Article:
Category Win % Record Rush Yards .852 23-4 Turnover Margin .840 21-4 3rd Down % .741 20-7 Yards/Rush .731 19-7 Yards/Pass .731 19-7 Yards/Play .679 19-9 Total Yards .643 18-10 Time of Possession .607 17-11 First to Score .607 17-11 First Downs .536 15-13 Home Team .536 15-13 Pass Yards .321 9-19 Fewest Penalty Yards .227 5-17

Again, a good rule of thumb is, if it's less relevant than "First to Score," it's basically random. As you'd expect, every yardage-based category except passing offense had a strong correlation to victory here, and teams with better total rushing numbers (remember: a result of the defense stopping the run as much as the offense running well) were completely dominant, winning at better than 80 percent clip. In the same vein, games were competitive enough that turnovers were a nearly immutable indicator of wins and losses.

The OCD version follows the jump...

This year, I categorized the specific numbers in each section according to margins rather than raw production. Where you see + 200-249 under rushing yards, for example, the number is the record of teams that outrushed opponents by somewhere between 200 and 249 yards.

 Total Yards .643 (18-10) Yards/Play .679 (19-9) > + 300 - > + 6.0 - + 250-299 3-0 + 5.0-5.9 - + 200-249 2-0 + 4.0-4.9 1-0 + 150-199 0-2 + 3.0-3.9 - + 100-149 2-1 + 2.0-2.9 4-0 + 50-99 5-3 + 1.0-1.9 6-1 < + 50 5-5 < + 1.0 8-8 Rush Yards .852 (23-4) Yards/Rush .731 (19-7) > + 250 2-0 > + 3.0 4-0 + 200-249 1-0 + 2.5-2.9 1-0 + 150-199 2-0 + 2.0-2.4 3-1 + 100-149 6-0 + 1.5-1.9 4-1 + 50-99 9-1 + 1.0-1.4 4-1 < + 50 3-3 > + 1.0 3-4 Pass Yards .321 (9-19) Yards/Pass .731 (19-7) > + 250 - > + 3.0 7-0 + 200-249 0-1 + 2.5-2.9 2-0 + 150-199 1-3 + 2.0-2.4 0-1 + 100-149 1-4 + 1.5-1.9 4-2 + 50-99 3-6 + 1.0-1.4 2-2 < + 50 4-5 > + 1.0 3-3 3rd Down % .741 (20-7) Turnover Margin .840 (21-4) > + 25 % 3-0 > +4 5-0 + 20-24 % 2-1 + 3 3-0 + 15-19 % 7-0 + 2 4-2 + 10-14 % 5-3 + 1 9-2 + 5-9 % 2-1 0 3-3 > + 5 % 1-2 Possession .607 (17-11) Home Team .536 (15-13) Penalty Yards .227 (5-17) First to Score .607 (17-11) First Downs .536 (15-13)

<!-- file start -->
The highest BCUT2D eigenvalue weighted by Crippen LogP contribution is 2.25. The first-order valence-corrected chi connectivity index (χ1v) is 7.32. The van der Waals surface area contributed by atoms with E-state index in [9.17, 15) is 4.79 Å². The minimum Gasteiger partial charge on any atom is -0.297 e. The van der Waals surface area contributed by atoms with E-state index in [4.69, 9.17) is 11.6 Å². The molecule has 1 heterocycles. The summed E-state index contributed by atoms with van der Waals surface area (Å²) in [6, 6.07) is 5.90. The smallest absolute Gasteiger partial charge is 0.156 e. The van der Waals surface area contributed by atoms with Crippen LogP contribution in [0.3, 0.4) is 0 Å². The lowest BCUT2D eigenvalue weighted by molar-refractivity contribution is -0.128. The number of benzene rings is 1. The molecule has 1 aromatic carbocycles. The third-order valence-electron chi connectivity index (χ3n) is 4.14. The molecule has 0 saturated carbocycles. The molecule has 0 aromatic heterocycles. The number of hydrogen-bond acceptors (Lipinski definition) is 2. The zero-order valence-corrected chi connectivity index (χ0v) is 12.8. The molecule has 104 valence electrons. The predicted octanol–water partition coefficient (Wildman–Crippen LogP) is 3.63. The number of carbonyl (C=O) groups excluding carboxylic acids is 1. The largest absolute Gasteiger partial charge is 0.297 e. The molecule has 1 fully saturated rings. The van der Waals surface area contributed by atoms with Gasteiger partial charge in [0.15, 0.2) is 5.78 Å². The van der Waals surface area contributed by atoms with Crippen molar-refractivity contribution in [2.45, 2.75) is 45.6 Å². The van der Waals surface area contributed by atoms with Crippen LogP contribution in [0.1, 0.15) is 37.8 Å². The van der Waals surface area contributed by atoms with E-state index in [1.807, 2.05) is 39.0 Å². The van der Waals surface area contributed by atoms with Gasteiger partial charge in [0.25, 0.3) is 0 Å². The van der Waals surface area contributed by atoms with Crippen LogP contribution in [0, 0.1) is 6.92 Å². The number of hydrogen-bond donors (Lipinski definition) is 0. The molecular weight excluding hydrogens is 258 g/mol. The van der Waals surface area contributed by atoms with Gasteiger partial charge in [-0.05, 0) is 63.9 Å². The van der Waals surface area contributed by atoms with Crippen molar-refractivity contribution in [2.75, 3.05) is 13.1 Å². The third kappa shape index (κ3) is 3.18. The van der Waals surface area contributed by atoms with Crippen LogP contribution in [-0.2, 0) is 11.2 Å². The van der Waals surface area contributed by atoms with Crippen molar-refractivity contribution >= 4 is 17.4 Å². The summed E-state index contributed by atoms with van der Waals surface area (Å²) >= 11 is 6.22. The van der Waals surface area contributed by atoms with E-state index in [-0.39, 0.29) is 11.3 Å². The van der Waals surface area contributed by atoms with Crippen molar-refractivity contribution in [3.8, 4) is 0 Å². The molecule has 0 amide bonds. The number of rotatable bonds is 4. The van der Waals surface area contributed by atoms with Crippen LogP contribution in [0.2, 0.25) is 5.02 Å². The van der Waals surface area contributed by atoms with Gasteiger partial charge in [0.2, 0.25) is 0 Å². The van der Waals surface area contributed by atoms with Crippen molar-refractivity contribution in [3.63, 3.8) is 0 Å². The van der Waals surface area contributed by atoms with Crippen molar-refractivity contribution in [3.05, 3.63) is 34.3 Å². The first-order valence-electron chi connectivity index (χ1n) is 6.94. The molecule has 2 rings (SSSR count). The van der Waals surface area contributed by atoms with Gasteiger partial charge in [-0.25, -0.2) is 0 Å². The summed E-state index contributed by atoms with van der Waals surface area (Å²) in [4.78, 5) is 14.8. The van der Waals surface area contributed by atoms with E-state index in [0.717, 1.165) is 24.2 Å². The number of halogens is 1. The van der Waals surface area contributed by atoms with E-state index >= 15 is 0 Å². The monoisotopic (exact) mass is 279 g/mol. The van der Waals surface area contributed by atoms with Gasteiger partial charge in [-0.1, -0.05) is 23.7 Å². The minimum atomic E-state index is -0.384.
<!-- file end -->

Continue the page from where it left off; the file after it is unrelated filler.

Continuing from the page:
When the margin between opposing offenses in the running game hit 50 yards, it was lights out: teams achieving that margin were 20-1. In passing yards, on the other hand, unlike every other category, the margin was meaningless: the "better" passing team in terms of sheer yardage lost a substantial majority of the time, regardless the size of its margin in that category, and in almost every case would appear to be the result of losing (offenses junking the running game to keep pace) rather than the other way around. Yards per pass follows the same non-pattern, until the margin reaches 2.5 yards per pass, a pretty high bar. It was only in the running game that winning the battle showed a strong relationship with winning the war even when the ground victory was negligible.

And again: penalty yards are utterly, hopelessly meaningless, to the greatest degree here that we’ve seen in two years of this exercise. Just don’t hold on third down.

Next: The Big Ten.